The Brook & The Bluff is an evocative name; perhaps you’d expect it to be the name of an album rather than a band, but it’s evocative all the same. It not only suggests natural splendor, but a pastoral, old-fashioned vision of that splendor, the kind you might see in a storybook illustration. Coupled with the band’s Southern roots, I was interested to see what kind of sounds a group with that name to explore. I don’t know what I expected The Brook & The Bluff to sound like–Fleet Foxes? A slightly more florid Bon Iver?–but what I wound up with was a fairly standard indie-pop group whose songs could comfortably soundtrack car commercials.
If that sounds like damning with faint praise, it isn’t. “Car commercial rock” has long since stopped being a useful pejorative now that everyone from Nick Drake to Stereolab has ended up in one. Besides, even the least creative indie-pop group can provide charm and catchy hooks, and BATB is far from uncreative. On their recent single “Pastels”, they demonstrate an ear for texture and melody while proving that they’re more ambitious than they may seem at first
“Pastels” by the Brook & The Bluff
“Pastels” consists of two halves, bridged together with a swirl of feedback, and both of them are worth your time. The first half starts with a light, friendly-sounding guitar groove, its pep tempered by its relaxed, jazzy tone; in that way, it’s reminiscent of The Sea and Cake. From there, it builds to familiar indie territory, with backing vocals and the churn of a distorted guitar building to a climax just after the two minute mark. You’ve heard something like it before, but that doesn’t make it any less satisfying when a dreamy chord unfolds and we reach what seems like a strong ending.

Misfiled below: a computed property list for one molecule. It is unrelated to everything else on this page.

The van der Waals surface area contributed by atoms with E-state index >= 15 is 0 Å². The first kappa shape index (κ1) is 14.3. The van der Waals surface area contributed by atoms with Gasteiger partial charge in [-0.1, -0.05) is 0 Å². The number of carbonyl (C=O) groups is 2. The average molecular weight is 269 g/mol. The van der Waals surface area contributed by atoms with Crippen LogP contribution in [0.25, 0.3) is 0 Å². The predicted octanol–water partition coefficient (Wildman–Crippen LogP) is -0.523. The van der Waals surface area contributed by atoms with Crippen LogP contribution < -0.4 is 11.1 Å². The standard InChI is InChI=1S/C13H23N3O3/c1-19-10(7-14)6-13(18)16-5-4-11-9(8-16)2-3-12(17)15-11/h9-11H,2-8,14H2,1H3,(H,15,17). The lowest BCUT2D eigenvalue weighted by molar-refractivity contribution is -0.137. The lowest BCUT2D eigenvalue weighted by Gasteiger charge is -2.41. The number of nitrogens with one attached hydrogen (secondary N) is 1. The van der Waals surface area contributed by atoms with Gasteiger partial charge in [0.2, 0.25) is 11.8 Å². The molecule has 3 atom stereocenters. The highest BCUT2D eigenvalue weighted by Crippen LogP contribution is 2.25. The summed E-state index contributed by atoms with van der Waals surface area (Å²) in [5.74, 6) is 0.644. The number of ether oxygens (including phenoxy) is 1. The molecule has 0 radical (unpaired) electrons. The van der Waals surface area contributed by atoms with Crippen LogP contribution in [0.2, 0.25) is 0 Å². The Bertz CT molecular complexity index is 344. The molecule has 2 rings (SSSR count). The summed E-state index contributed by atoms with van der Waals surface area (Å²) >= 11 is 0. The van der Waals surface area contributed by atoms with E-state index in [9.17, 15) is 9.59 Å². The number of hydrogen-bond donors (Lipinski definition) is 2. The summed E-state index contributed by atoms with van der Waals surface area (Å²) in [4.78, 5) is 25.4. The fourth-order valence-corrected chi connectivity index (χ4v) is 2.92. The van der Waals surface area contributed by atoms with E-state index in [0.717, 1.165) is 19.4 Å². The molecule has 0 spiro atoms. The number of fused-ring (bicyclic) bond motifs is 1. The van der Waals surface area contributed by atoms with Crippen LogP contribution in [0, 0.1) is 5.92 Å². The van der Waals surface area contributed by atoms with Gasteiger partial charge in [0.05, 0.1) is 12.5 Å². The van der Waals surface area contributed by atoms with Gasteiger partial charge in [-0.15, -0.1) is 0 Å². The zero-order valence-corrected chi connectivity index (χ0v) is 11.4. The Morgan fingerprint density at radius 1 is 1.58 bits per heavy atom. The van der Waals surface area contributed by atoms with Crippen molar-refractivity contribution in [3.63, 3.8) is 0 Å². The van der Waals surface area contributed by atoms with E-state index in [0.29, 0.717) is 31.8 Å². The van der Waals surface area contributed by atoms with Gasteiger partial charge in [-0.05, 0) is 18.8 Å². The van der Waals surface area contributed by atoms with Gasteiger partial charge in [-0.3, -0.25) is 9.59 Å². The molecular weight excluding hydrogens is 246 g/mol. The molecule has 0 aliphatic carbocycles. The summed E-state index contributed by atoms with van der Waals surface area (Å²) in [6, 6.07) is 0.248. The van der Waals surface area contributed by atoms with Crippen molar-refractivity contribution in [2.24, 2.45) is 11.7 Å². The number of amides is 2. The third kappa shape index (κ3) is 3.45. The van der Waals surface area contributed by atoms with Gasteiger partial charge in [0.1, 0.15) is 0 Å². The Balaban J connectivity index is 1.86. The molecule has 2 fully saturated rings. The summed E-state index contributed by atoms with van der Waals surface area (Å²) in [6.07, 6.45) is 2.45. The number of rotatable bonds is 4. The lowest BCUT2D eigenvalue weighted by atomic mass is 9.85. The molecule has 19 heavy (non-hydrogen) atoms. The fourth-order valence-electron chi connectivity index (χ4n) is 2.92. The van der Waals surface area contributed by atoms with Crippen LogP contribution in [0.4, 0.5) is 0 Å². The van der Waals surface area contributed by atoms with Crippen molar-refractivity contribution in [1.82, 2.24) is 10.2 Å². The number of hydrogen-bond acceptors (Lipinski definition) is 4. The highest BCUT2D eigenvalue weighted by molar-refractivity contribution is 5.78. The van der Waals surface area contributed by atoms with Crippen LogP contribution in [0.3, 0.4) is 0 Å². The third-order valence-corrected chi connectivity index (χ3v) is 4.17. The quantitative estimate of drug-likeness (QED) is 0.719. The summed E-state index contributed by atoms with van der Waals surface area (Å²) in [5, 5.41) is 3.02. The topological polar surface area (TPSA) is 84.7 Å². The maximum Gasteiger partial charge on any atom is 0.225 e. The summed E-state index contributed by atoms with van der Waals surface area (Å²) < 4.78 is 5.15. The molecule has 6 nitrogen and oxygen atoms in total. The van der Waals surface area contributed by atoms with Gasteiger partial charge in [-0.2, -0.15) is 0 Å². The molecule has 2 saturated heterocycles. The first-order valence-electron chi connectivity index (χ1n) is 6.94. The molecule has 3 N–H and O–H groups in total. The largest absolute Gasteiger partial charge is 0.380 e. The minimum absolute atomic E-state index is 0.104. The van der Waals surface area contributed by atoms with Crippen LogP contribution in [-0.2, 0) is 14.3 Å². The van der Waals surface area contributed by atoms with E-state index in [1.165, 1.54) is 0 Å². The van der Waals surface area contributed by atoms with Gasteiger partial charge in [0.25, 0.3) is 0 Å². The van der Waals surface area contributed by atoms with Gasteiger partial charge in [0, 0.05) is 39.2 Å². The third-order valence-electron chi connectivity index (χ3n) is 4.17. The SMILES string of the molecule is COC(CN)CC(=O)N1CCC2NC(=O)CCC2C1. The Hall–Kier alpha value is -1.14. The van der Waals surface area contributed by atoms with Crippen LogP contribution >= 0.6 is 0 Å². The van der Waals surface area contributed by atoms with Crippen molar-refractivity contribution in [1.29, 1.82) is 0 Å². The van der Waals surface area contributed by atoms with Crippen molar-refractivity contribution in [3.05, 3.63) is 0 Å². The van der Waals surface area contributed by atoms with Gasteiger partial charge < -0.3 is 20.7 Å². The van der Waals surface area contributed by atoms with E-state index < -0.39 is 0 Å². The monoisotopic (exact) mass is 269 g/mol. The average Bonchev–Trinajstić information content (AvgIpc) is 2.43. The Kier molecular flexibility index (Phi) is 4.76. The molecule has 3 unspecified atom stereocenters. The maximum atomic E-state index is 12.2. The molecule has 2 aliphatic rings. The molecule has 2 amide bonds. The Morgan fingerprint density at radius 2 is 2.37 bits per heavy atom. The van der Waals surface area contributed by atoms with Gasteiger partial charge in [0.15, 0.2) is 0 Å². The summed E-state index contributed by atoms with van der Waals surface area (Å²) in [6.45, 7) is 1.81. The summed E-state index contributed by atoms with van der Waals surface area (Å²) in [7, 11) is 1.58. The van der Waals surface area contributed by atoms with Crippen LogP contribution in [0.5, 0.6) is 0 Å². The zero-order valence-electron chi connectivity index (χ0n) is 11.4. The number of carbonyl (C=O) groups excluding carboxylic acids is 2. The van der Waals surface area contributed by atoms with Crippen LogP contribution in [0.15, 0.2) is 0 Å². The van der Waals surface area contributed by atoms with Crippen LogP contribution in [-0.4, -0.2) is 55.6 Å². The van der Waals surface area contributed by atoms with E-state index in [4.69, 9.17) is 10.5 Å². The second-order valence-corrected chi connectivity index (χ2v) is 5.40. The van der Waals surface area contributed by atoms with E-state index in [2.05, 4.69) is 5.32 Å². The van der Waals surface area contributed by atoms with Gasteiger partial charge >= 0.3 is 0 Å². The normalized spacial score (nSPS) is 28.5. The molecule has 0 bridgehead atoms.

But as I mentioned up above, it doesn’t end there. After the feedback leads us away from the first half, an even, heartbeat-like drum kicks in, and things briefly threaten to get tense before relaxing once again. BATB settle into an amiable bluesy sway for “Pastels”’ second half; the highlight remains Alec Bolton’s guitar, which dips into darker colors without ever losing touch with the inherent prettiness of its tone.
“Pastels” is a decent song which could have been something more. While it’s commendable that BATB is willing to stray from a typical verse-chorus structure, the two halves don’t feel distinct enough from each other, either musically or tonally. If the song started bright before letting clouds creep in, or vice versa, there may have been some interesting evolution to
explore. As it stands, they feel like two different song fragments stitched together; stitched with skill, certainly, but the seams show all the same.
Despite this, there’s still plenty to recommend in “Pastels”. We can talk about song structures and genre conventions, but at the end of the day you can get a lot done with a tasty guitar tone. Like the simple pleasures of a brook or a bluff, sometimes that’s really all you need.